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Latitude: 55.9651 / 55°57'54"N
Longitude: -3.2211 / 3°13'15"W
OS Eastings: 323872
OS Northings: 675346
OS Grid: NT238753
Mapcode National: GBR 8H9.15
Mapcode Global: WH6SL.HBCG
Entry Name: 94 Inverleith Place
Listing Date: 30 April 2009
Source: Historic Scotland
Source ID: 400199
Historic Scotland Designation Reference: LB51318
Building Class: Cultural
Electoral Ward: Inverleith
Traditional County: Midlothian
John Begg, circa 1894. 2-storey and basement, 3-bay, square-plan crow-step gabled villa in 17th century Scots Revival style with distinctive polygonal bay window to S and steps over basement leading to balustraded platform and entrance door to E. Harled with ashlar margins. Corbelled gable to rear. Large 6-light stair window to E with stone mullions and transoms.
FURTHER DESCRIPTION: STREET ELEVATION TO S: asymmetrical, with polygonal bay window to ground at right with slated, steeply sloping, polygonal roof. Central pedimented dormer breaking wallhead. Elevation to E with recessed timber entrance door to right with roll-moulded door surround and pedimented doorhead with oculus. Upper storey window to left with semicircular pediment.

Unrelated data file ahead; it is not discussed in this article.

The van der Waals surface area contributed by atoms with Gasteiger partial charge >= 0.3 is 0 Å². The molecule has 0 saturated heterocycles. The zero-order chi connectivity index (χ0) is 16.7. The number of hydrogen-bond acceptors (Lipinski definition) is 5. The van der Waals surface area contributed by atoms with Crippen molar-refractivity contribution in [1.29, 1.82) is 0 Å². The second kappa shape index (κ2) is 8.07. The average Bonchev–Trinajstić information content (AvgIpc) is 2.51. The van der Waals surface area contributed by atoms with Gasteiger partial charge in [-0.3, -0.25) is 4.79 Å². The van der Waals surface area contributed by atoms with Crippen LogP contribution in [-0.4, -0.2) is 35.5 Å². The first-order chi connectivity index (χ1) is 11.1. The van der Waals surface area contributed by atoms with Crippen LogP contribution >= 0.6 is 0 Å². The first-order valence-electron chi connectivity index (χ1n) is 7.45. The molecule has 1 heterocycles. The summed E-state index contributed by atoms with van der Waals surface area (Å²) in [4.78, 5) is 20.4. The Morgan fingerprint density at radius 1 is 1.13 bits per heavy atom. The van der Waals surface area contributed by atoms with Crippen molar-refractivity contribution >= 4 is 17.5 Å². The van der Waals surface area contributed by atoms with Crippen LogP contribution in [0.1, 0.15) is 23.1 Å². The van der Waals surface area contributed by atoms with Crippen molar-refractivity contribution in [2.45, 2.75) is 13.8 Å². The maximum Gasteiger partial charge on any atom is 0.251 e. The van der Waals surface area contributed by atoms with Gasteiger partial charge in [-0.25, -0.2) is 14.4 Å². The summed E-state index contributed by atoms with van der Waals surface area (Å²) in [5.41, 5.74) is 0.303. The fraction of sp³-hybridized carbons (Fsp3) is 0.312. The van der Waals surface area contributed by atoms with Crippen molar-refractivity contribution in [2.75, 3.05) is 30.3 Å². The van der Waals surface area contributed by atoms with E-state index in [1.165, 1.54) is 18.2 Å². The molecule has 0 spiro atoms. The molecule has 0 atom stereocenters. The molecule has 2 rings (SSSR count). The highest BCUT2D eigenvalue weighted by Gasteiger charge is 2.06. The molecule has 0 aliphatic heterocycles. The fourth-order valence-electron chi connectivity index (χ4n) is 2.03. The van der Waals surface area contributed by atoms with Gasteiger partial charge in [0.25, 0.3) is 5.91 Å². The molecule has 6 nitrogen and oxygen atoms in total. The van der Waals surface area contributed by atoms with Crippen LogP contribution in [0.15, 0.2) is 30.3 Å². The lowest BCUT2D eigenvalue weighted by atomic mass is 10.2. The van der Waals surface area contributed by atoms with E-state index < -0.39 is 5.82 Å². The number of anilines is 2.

Predominantly 12- and 6-pane over plate glass timber sash and case windows. Grey slates. Beak skewputts. Tall, coped, gablehead and ridge stacks.
INTERIOR: (seen 2009). Some good decorative timberwork to window bay; carved timber fire surround with flanking round-arched alcoves. Other, simpler, fire surrounds. Decorative cornicing. Dog-leg stair with timber balusters and banister and large, coloured glass stair window with decorative glazing pattern.
This is a good example of a Scots 17th century Revival villa, with good period details. The asymmetric nature of the house, with its crow stepped gables, contrasting margins and variety of pediments are typical features of this Revival style. The polygonal bay window is a dominant feature of the street elevation and, situated across from Inverleith Park, the house is a distinctive addition to the streetscape. The interior of the house has undergone some alteration, particularly to the service area, but the public rooms retain some fine decorative timber work.
John Begg (1866-1937) was born in Bo'ness and worked for much of his life as an architect in India. He returned to Scotland in 1921 and worked in private practice in Edinburgh.
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